Professor R. Jahan Ramazani (Col ’81), chair of the English department, edited the third edition of The Norton Anthology of Modern and Contemporary Poetry and co-edited the 20th-century volume of the eighth edition of The Norton Anthology of English Literature. He just published A Transnational Poetics.
What first inspired you to study literature?
I grew up hearing family members recite Persian poetry. After I graduated as an English major from UVA in 1981, a Rhodes scholarship took me to Oxford, where I fell in love with the Irish poet W.B. Yeats’ Collected Poems. I learned many of his poems by heart and would walk around reciting them to myself or anyone who’d listen. Their powerful rhythms lodge them deep in memory. Think of the opening line of his poem “Leda and the Swan,” which captures the force of Zeus’ sudden attack on Leda: “A sudden blow: the great wings beating still ...”
As an editor for Norton, you had to make choices about what should be included in the canon. How do you make those choices?
The choices can be excruciating, especially since including someone new means excluding someone else: The number of pages is finite. You want to bring these neglected voices into the canon? Very well, then, which ones are you going to cut out? Anthologies must exclude vastly more than they can include.
In The Norton Anthology of Modern and Contemporary Poetry, it was a pleasure to include Allen Ginsberg’s once-scandalous Beat poem “Howl;” Seamus Heaney’s elegiac sequence for his mother, “Clearances;” and Jorie Graham’s poem about JFK’s assassination, “Fission.”
The choices are partly a matter of scholarship, since you have to have a comprehensive and independent knowledge of the field if you’re going to single out some of the best works. They’re also partly a matter of administrative compromise, since you have to balance the competing claims made for different schools and aesthetics. And they’re partly a matter of gut-level instinct: The poem has to click for you. In evaluating an individual work, I ask myself whether it’s doing something inventive with the language; whether it’s imaginatively lively and metaphorically rich; and whether it’s transforming the artistic conventions it uses—or just blandly repeating them.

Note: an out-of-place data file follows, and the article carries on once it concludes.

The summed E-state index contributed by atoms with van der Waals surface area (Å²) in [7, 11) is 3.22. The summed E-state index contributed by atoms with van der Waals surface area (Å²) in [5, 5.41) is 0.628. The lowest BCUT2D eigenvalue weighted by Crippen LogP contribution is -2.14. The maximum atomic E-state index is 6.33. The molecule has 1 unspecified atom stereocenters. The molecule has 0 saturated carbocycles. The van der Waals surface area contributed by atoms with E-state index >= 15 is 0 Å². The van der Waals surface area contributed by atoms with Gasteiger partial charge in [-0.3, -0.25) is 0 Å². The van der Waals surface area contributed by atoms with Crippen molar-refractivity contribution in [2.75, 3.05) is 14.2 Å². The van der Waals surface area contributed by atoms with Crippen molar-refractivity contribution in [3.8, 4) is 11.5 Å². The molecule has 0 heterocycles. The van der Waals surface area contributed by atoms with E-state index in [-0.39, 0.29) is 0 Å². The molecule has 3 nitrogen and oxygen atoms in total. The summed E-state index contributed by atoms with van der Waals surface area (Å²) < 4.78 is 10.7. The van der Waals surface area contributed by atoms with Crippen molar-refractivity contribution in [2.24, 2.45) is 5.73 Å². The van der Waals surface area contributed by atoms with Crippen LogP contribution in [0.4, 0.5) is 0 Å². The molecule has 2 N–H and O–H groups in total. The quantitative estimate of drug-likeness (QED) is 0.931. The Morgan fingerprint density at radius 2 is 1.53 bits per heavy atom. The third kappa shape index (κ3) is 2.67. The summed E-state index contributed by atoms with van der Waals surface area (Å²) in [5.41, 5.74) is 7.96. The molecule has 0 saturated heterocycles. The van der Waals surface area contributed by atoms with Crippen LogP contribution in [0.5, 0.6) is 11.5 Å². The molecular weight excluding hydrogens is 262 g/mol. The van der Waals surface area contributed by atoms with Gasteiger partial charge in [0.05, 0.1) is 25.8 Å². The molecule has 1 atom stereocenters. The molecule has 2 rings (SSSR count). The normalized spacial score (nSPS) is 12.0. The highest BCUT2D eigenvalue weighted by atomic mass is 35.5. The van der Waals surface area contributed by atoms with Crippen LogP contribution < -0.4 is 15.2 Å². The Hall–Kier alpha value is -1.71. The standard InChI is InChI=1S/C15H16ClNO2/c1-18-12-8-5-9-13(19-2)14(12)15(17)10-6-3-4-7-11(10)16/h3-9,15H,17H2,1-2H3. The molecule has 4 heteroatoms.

What neglected work would you recommend?
Everyone knows Bob Marley and the great music—reggae, calypso, ska—that’s come out of Jamaica and the Caribbean. But fewer people know the robust and funny poetry of Louise Bennett. A trickster poet, she helped to legitimize the use of Jamaican English and was beloved for her comic performances by Jamaicans and other West Indians.
What are you reading now?
I’m reading Ghanaian author Ayi Kwei Armah’s 1968 novel of post-independence disillusionment, The Beautyful Ones Are Not Yet Born. And a South African novel, the Nobel laureate J.M. Coetzee’s Waiting for the Barbarians. In harrowing scenes of abuse and torture, it demonstrates the ethical dangers of one people’s dominance over another, any time, anywhere. I’m also reading stories from India, Vietnam, China and Japan in preparation for teaching the literature of countries we’re visiting on UVA’s Semester at Sea’s journey around the world. It’s fascinating to see how these contemporary writers strive to be true to their own traditions and histories while at the same time responding to the worldwide conditions of modernity.